Q&A: Tips on Complying With the New Pregnant Workers Fairness Act
By Terri Dougherty
The Pregnant Workersí Fairness Act takes effect on June 27 and requires covered employers to provide reasonable accommodations for pregnancy, childbirth, or related medical conditions. J. J. Keller Editor Terri Dougherty spoke with Jocelyn Samuels, vice chair of the Equal Employment Opportunity Commission (EEOC), about the act and how employers can comply.
J. J. Keller: It seems like the Pregnant Workersí Fairness Act has been discussed for years.† On December 29, 2022, it was signed into law as part of an omnibus spending package. Were you surprised?
Jocelyn Samuels: It has always been a bipartisan initiative. It is quite remarkable the level of support across constituencies.†
I actually am not surprised that it has become the law. It is unfortunate that there are not more bipartisan legislative vehicles.
J. J. Keller: Why do you think people can come together around this issue?
Samuels: Itís not good for anybody, employers or employees, if employees have to leave the workplace because of pregnancy or childbirth or related medical conditions.
Itís obviously not good for the employee who needs to earn a paycheck, but itís not good for employers either, who then have to deal with replacing employees and turnover and the costs of training people.
Support for family responsibilities is something that people across the ideological spectrum can come together on.
Given the upsides of enabling people to stay on the job, I think employers recognize that this was in their own interest. Many of these accommodations are so minimal: Carrying a water bottle, being able to take bathroom breaks, being able to sit on a stool if you are a cashier who normally stands, being able to get a uniform that is big enough to accommodate a pregnancy.
These are virtually costless, routine things that should be quite straightforward. I just think this is a win-win across the board.
J. J. Keller: What should employers do to comply with the act?
Samuels: They should look at their existing procedures under the ADA [Americans with Disabilities Act] and make plans to expand those to cover pregnancy.
I do think itís important for employers to look at their processes, to train their HR people and anybody else in their workforces who is involved in considering accommodations, their supervisors, to recognize that pregnancy-related accommodations are now going to be required.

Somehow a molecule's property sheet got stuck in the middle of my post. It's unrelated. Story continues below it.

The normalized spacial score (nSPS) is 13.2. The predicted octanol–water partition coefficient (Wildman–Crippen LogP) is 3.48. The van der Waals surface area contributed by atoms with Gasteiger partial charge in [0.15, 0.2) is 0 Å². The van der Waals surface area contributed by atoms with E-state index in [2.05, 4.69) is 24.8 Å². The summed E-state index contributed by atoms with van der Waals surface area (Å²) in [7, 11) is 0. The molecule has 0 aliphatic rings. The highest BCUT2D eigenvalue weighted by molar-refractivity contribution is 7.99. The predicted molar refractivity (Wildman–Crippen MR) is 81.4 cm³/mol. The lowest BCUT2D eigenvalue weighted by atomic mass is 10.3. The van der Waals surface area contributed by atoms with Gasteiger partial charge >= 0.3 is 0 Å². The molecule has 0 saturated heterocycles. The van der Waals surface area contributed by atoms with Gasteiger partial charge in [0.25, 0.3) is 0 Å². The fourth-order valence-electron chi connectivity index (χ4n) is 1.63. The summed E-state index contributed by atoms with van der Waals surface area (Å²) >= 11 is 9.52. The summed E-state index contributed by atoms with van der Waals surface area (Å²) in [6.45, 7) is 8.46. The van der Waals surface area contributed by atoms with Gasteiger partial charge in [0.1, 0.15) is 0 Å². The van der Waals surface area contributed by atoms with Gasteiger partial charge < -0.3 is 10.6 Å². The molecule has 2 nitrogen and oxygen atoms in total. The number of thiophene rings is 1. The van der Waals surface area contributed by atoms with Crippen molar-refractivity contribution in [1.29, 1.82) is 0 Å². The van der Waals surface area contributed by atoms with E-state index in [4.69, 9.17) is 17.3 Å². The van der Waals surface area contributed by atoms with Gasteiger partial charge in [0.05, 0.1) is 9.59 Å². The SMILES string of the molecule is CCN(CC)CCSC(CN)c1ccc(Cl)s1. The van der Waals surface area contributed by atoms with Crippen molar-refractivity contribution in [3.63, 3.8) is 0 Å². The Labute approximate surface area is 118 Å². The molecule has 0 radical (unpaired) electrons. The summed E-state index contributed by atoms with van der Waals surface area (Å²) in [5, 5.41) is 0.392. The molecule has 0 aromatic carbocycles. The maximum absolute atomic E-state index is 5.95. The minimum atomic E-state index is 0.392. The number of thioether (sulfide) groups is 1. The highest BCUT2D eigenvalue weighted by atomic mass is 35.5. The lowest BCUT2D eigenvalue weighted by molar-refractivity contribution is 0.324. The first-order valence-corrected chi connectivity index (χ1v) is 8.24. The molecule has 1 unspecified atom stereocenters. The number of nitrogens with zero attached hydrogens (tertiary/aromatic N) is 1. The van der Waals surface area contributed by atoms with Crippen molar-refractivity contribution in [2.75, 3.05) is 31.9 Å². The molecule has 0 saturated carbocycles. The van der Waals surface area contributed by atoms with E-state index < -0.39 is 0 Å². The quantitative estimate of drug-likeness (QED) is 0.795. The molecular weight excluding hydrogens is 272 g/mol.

They should think about what their responses should be for some of these really straightforward things. They should be in a position to say to their managers, if there is an employee who wants a water bottle, give it to them.
[In addition,] we will be issuing a new poster. It will be a replacement poster [for the Know Your Rights: Workplace Discrimination is Illegal poster]. We are going to make clear that employers are required to give pregnancy-related accommodations up to the level of undue hardship.
J. J. Keller: Could an employer go too far by asking, do you want a bottle of water? Do you want a chair?
Samuels: As far as what they [employers] can ask, we are going to be doing our best to inform employees so they know they have the right to ask.
Employers should be aware that employees donít have to use magic words. An employee doesnít have to walk into HR and say, ďI need a reasonable accommodation for my pregnancy.Ē
They can say, ďIím pregnant and I feel sick in the morning,Ē and that can be the beginning of the conversation.
Employers should be familiar with this from the ADA context where they engage in these dialogues. Weíre drafting regulations on this. My guess is there will be more guidance there about these requirements.
In general, itís my view that if an employee is obviously pregnant and seems to be having difficulties, an employer can say, is there anything I can do to make your job easier?
But also make it known to your employees that they should come to whoever the person is to request modifications. They can just say, if there are changes in your work that you think you need because you are pregnant or you had a miscarriage or you are going out on childbirth leave, please come to us and let us know.
Creating that kind of receptivity will go a long way toward making employees feel like they can come forward.
This interview has been edited for length and clarity.